The Longevity of Dental Bonding
There are many forms and applications of dental bonding, from direct composite bonding used to fill in chipped, broken or otherwise damaged teeth, to adhesive bonding, which is used to bond or adhere other materials like veneers or crowns or bridges to the teeth. If you have ever had a cavity filled or a crown placed over a root canal, you’ve already undergone a dental bonding procedure, though you likely didn’t recognize it as such at the time!
One popular form of dental bonding is direct composite veneers, which are thin layers of composite resin adhered to the front of teeth much like their more costly counterparts, veneers composed of porcelain. Costing half the price or less than that of porcelain veneers, largely due to the lower price point of the composite material used in direct composite veneers and the lack of need to create dental molds in advance, composite veneers are a practical and economical alternative that many people consider when considering this cosmetic form of dental bonding.
How Long Does Dental Bonding Last?
Dental bonding is a solution that is meant to be durable and lasting, though there are some things that can indeed cause damage to the work done in these procedures. While the hardened composite resins that are used in dental bonding are strong and durable materials, they are not as strong as the enamel that covers your regular teeth and therefore can be damaged by things that your teeth might be able to handle just fine. Biting down on an ice cube or enjoying a frozen candy bar might not damage a regular tooth, but this can do damage to dental bonding, so you should take care to avoid these behaviors to extend the life of composite bondings.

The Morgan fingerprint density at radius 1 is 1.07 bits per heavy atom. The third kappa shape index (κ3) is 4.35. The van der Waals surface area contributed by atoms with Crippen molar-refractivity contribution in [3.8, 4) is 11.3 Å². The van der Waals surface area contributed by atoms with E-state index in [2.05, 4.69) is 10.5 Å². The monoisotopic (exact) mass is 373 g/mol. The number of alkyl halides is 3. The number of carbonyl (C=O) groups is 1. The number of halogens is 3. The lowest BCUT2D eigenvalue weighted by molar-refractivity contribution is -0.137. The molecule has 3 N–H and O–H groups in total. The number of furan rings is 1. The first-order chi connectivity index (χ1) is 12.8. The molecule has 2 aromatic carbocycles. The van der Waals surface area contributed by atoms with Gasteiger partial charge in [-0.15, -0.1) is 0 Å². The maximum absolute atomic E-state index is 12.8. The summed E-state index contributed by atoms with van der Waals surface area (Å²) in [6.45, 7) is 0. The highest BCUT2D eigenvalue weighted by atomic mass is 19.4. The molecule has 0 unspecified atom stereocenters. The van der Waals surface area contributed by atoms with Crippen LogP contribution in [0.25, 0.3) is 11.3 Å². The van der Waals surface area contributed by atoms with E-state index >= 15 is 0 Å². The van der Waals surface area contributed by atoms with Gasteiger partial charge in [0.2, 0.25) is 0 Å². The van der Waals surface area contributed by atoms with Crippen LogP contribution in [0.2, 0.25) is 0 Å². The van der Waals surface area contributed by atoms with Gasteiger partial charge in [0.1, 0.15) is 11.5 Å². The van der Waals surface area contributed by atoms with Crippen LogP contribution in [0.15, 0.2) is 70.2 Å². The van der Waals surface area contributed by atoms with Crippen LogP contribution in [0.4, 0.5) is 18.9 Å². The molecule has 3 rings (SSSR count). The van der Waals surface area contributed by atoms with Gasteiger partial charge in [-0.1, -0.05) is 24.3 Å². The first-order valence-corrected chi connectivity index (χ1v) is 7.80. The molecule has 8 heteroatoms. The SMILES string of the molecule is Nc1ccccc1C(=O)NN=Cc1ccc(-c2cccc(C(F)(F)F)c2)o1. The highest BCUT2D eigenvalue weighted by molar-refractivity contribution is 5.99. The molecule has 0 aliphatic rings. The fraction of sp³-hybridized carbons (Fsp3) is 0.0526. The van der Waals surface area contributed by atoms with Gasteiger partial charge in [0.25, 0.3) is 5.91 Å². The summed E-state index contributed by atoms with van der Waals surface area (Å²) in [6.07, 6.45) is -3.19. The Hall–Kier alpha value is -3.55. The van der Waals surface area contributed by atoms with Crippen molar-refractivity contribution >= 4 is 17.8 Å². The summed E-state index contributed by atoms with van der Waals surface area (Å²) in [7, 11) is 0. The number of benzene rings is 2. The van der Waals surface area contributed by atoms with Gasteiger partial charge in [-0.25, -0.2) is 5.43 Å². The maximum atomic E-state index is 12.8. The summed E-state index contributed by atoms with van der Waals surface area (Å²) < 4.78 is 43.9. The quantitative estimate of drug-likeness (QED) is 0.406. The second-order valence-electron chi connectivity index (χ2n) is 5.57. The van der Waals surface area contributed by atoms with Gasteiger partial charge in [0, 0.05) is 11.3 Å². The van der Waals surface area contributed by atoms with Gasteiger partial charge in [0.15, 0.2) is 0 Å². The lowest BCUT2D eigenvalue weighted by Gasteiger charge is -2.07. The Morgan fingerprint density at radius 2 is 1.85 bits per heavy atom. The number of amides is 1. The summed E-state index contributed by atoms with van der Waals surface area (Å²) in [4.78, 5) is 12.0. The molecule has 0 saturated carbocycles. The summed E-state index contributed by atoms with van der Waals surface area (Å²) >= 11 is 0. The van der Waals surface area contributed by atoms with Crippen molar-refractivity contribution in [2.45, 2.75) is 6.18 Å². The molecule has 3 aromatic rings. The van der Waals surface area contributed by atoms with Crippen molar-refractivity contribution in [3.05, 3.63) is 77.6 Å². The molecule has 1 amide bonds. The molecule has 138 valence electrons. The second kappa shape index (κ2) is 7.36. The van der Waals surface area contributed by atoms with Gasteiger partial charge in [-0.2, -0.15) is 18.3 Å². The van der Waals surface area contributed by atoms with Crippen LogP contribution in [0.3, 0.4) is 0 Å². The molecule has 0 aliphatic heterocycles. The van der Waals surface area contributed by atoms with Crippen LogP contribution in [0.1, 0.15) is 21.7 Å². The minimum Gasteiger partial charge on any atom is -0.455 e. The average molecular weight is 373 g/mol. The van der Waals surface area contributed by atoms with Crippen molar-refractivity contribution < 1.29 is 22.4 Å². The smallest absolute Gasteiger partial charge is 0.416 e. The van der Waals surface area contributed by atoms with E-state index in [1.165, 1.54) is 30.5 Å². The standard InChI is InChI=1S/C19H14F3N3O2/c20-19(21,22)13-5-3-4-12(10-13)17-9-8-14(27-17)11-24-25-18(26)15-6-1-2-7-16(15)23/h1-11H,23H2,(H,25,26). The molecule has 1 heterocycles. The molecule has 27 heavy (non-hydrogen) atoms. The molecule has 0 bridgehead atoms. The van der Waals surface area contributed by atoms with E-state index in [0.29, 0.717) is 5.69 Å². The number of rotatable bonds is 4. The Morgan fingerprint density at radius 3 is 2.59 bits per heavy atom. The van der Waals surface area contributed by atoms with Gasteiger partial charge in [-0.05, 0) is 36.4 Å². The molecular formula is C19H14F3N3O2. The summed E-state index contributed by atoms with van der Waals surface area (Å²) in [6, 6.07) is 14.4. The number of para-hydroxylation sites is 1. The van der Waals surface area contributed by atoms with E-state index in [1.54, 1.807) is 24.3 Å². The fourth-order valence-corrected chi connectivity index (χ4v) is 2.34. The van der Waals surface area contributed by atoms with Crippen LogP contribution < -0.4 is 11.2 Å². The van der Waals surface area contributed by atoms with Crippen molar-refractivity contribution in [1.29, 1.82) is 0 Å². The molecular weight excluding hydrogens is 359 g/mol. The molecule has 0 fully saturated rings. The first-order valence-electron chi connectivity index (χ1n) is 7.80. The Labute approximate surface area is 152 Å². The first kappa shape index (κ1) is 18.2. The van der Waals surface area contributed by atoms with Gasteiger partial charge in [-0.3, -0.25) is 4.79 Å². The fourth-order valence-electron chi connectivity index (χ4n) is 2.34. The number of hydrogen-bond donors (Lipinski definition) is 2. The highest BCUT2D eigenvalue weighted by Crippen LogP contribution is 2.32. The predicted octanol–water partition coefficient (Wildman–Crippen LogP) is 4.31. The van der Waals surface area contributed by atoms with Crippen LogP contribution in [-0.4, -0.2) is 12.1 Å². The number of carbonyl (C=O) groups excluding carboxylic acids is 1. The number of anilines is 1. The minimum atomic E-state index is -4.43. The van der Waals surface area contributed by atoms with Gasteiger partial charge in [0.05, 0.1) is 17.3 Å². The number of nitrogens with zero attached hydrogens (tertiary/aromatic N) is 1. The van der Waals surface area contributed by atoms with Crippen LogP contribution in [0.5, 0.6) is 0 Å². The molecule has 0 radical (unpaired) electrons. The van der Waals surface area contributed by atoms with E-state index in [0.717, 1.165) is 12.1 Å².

Likewise, dental bondings can stain somewhat more readily than your tooth enamel (though your teeth aren’t impervious to stains, either!), so you should take care to either avoid or limit your consumption of products that are known to stain teeth, including tobacco, coffee, tea, and red wine. Your other teeth will be brighter and whiter for it, too!
If you take good care and protect your dental bonding from breakage and staining, they should last for up to ten years.
How Can I Make My Dental Bonding Last?
The best way to take care of your dental bonding is to avoid the kind of breakage or chipping that can occur when you chew on hard foods or materials, bite your nails, or otherwise use your teeth as tools. You can also avoid staining by limiting your consumption of the substances discussed above and use a tooth whitening toothpaste for good measure. Above all, though, you’ll want to simply continue to care for your teeth the way that your dentist has prescribed. Remember, simply brushing twice a day, flossing daily, and maintaining a regular schedule of dental check-ups are all important things that you can do to maintain and happy and healthy smile.